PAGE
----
Clayton W. L. Mwaka

Today let me share with you a write-up I first shared  about four years ago.

In the words of Andrew Griffiths, the famous Australian entrepreneur, ‘I remember my first visit to an accountant. I had three years’ worth of business records crammed into three shoe boxes. My poor accountant! Since then I have well and truly learned the lesson of keeping good records.’

Now, many small and even some medium scale business owners do not see the need for record keeping. General record keeping and bookkeeping sometimes appear to be a bother – of course, you think you can always get an accountant or someone at the end of the day to do the job for you. If you have ever had the experience of handling huge fee notes – the type that makes you feel real pain – from the accountant, for something you could have done easily but ignored, then you know what I’m talking about. You don’t need an accountant to maintain basic books of accounts and other records for you. However, why all the talk about bookkeeping?

  • Bookkeeping is simply common sense as far as business is concerned. Why do you start a business in the first place? The majority will tell you they start due to the profit motive. You may claim you have a very good product or service, you desire to serve people, whatever – but without profit and growth you go the way of dinosaurs. You can only know you are making gain through records. Short of that – you can close shop and go and relax.
  • Financial and other records you keep help you to know how you are performing in relation to your plans (budget), previous periods, competitors etc. Are you working for an annual profit of 100,000 dollars for example? You need records to know that you have made 75,000 dollars and you need extra effort in the coming year. You need records to know that your sales are way behind your competitors. You need records to know that this year you have performed better than the previous year. Records provide a sense of direction for your enterprise.
  • Books of accounts enable you to know where your cash is coming from and where it’s going. If you maintain records, can’t you tell which product or service is bringing in more cash? Can’t you tell which expenditures, possibly salaries or distribution costs etc, take the bulk of your cash? If you don’t understand the only language that cash speaks then you can ignore bookkeeping.
  • Bookkeeping also provides safeguards for your enterprise resources. How can you, for example, know that your cashier is helping himself to part of your cash without records? Ever considered the importance of those cash machines at many places? How can you know that some purchases have not been delivered or paid for without records? How can you account for fixed asset items in your business without records?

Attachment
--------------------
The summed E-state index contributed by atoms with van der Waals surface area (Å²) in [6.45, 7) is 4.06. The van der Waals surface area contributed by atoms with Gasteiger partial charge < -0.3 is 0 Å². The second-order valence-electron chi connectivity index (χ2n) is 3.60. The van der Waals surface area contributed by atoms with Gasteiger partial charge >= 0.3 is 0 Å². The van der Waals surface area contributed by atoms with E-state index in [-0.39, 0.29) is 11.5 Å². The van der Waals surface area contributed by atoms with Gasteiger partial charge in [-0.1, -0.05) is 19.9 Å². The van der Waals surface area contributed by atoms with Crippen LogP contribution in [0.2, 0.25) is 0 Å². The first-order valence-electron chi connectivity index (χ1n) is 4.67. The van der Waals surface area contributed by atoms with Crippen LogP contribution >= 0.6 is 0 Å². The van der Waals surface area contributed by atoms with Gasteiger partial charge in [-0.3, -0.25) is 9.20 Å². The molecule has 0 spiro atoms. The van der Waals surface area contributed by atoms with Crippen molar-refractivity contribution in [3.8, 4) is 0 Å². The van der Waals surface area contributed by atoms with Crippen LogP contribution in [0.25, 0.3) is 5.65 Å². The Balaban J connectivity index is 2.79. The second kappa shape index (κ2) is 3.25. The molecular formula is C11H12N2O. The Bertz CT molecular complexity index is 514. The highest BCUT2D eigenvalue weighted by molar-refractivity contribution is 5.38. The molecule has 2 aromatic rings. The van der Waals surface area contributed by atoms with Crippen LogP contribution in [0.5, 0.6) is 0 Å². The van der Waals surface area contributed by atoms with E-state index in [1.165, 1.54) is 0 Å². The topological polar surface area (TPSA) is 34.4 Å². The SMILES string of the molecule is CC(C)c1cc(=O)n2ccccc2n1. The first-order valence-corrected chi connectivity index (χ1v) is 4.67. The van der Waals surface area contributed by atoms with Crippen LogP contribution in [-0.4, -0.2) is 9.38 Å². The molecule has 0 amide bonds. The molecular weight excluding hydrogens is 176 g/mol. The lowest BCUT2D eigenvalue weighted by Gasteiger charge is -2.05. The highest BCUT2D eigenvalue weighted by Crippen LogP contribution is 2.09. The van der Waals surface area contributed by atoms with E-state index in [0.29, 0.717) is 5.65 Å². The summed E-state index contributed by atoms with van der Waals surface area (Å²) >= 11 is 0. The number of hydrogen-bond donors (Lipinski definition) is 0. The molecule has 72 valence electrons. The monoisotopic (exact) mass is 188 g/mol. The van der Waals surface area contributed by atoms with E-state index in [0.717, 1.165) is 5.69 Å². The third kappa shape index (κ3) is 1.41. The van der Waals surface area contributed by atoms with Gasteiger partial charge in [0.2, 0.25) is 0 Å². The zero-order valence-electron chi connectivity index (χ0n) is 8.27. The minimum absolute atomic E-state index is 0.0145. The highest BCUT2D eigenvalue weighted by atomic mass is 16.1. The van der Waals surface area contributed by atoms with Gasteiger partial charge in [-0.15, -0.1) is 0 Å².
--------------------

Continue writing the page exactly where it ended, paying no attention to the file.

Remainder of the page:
• Legal and other statutory requirements also demand for bookkeeping. While certain forms of enterprises such as sole proprietorship may not have stringent requirements for records, some like limited companies have guidelines and requirements dictated by the law. An external auditor for example needs records before he can form an opinion on your financial statements. Now, if you want trouble with the law, I leave it to you.
  • How about the taxman or rather tax collector. They indeed know how to collect. And they collect money. Your money. Sometimes the system is fair but sometimes it’s painful – like blood being drawn out of your arms. Quoting Benjamin Franklin, ‘In this world, nothing can be said to be certain, except death and taxes.’ Just try avoiding record keeping and let those tax guys give you the Best of Judgement (BOJ) assessments. You will learn how to keep records in one day – to avoid a repeat of the BOJ.
  • Many decision making cases in your business require records. Your knowledge of the rate of consumption or sale of stocks can guide your purchasing.  Your knowledge of monthly expenditures can guide your cash flow plans and also other plans for working capital.  Analysis of your financial statements such as income statement and balance sheet can give you much more insight into your business and you can make lots of decisions based on these.
  • How about financiers, investors etc? Just try going to any bank to ask for a loan, and then tell the bank manager that you don’t maintain books of accounts. You will not only look dense, but you will straightaway spoil or indefinitely defer your chances of getting the money. Financial records help you obtain financing from banks, investors etc.

I guess those are enough reasons for you to take bookkeeping seriously. The opportunity cost of not keeping books is very high. Common books of accounts such as the cash book, sales book, purchases book, fixed assets register, and also subsidiary books such as debtors and creditors ledgers are vital. Other records depend on the nature of business.

Of course in this computer age you can easily opt for a computerized system to do this. It doesn’t need rocket science to use simple ones. But don’t use the unavailability of computers or appropriate programs to avoid keeping books of accounts.

Remember – don’t keep records in shoe boxes. File documents. Write or maintain books of accounts – computerized or manual – and do it consistently. Beyond books of accounts you also need other records. Seek guidance if you need it.

Till then,

The Wise Entrepreneur

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